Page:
4. I don't see the point of completing it if you have been accepted. Take the three year degree and go to law school early. A degree is a degree at the end of the day!
  5. Hm. I'm curious to know, but why are Bay St. numbers the basis for which Ontario schools are rated? I'm not denying the fact that the two Toronto schools hire a significant number of students when compared to other schools, but I would be inclined to know the overall hiring rate. As was said earlier, not everyone cares for Bay St. But it seems that people on this website view it as the only way to measure the value of a school. Now, recognizing that Bay St. hires are not the only way to measure the quality of a school, what is your opinion on the stigma - per the original question? Are there any other reasons that create the stigma?
  6. Here is the All Years group. I don't believe that the class of 2022 page has been created yet.
  7. After searching on Google, I don't think so. According to the 2018-2019 course descriptions/evaluations, Conklin (assuming William E. Conklin is listed as Bill Conklin) only teaches two courses and neither are taught in first-year. This is what the people of Rate my Professor had to say about him - mind you they are a bit outdated.
  8. While at the Meet & Greet and subsequent conversations with alumni who have reached out to me after accepting my offer, I have come to understand that the only people who truly recognize this stigma are 1. applicants and 0Ls, 2. non-law folk, 3. people in this forum. I'm under the strong belief, as many others are, that a Canadian law school is a Canadian law school (with special regards to Ontario). This stigma seems to have arisen from nature of having a truly holistic admissions process, a weak focus (relative to other Ontario schools) on BigLaw placements, youth, and location. However, a quick search on LinkedIn (or a more complicated and lengthy search on firm pages) will show you that Windsor grads (yes even dual students) have ended up in all the places that students from more 'prestigious' schools have ended up. From what I understand, people in law school and actual lawyers don't typically have such strong opinions on the status of Canadian schools aside from small banter. But of course, I am biased as I have always viewed Windsor as my top choice and will be attending this fall.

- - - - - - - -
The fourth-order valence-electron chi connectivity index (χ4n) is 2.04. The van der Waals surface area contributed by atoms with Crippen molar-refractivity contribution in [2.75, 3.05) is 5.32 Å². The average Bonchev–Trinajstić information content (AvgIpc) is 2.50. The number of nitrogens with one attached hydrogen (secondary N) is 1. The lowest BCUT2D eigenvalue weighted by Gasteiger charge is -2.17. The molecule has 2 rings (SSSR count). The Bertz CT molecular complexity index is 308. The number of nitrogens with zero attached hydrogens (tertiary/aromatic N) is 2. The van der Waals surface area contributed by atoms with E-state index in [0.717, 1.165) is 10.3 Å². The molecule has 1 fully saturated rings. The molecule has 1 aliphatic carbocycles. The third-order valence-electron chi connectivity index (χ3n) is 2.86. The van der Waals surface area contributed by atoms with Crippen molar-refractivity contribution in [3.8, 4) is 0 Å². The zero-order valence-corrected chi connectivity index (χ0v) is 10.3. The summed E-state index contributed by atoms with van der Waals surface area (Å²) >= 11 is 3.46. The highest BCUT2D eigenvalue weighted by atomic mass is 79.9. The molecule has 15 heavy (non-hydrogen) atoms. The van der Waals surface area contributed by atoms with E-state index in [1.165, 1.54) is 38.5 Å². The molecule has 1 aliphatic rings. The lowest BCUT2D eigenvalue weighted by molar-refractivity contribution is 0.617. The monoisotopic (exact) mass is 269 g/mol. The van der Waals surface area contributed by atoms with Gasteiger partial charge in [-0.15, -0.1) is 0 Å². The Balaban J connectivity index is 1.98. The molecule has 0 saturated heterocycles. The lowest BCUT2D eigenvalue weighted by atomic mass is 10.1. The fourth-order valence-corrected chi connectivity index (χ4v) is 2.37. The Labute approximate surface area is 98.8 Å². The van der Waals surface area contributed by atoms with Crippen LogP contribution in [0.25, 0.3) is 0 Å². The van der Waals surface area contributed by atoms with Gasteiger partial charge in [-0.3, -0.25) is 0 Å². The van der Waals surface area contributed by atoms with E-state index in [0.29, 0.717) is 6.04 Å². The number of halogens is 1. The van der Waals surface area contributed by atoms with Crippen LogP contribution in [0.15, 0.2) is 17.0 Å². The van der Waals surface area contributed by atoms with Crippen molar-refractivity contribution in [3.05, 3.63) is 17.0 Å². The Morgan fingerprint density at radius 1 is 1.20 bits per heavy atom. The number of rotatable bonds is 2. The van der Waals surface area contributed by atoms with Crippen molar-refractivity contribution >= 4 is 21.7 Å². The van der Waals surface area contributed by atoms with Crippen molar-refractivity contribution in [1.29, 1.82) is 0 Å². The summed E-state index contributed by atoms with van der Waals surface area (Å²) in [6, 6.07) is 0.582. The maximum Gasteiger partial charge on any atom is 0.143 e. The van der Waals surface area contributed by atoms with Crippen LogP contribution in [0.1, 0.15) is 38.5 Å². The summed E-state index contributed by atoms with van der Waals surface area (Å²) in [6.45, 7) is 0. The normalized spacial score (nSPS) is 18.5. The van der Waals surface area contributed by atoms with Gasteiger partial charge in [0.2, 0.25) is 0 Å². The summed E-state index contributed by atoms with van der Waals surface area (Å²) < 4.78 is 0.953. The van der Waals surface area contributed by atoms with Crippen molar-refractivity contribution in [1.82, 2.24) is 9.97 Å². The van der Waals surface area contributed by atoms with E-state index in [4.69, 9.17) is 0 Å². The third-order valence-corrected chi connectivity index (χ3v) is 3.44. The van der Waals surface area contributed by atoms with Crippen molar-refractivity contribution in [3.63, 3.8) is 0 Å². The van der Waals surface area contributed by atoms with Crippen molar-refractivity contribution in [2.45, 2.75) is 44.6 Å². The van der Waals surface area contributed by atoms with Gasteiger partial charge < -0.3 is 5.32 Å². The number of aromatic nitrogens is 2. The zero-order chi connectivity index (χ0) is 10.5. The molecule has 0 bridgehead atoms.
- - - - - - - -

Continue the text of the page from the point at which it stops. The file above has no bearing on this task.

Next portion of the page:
9. A quick Google search led me the Windsor Law webpage. Quoted below are the first-year courses, which from my current (albeit novice) understanding is that they are standard across all Ontario law schools, with the exception of a few. As for actual timing of courses and what a 1L schedule would look like, I am interested in what current or previous students have to say!
  10. I'm finding every possible way to procrastinate instead of study for my finals so I thought I might as well spark a fun discussion. What did you find were or are the best things about law school? What did you find were or are the worst things about law school? I'm a 0L and would love to hear the different perspectives that everyone has! Be brutally honest and let's have some fun!
  11. If you are considering Windsor, which one would you accept?
  12. I did not. I reached out to Ottawa and Western and both schools told me that offers/acceptances to Masters programs (regardless of school) have no bearing on the law school admissions process. I believe it also applies to Windsor. I hope that helps.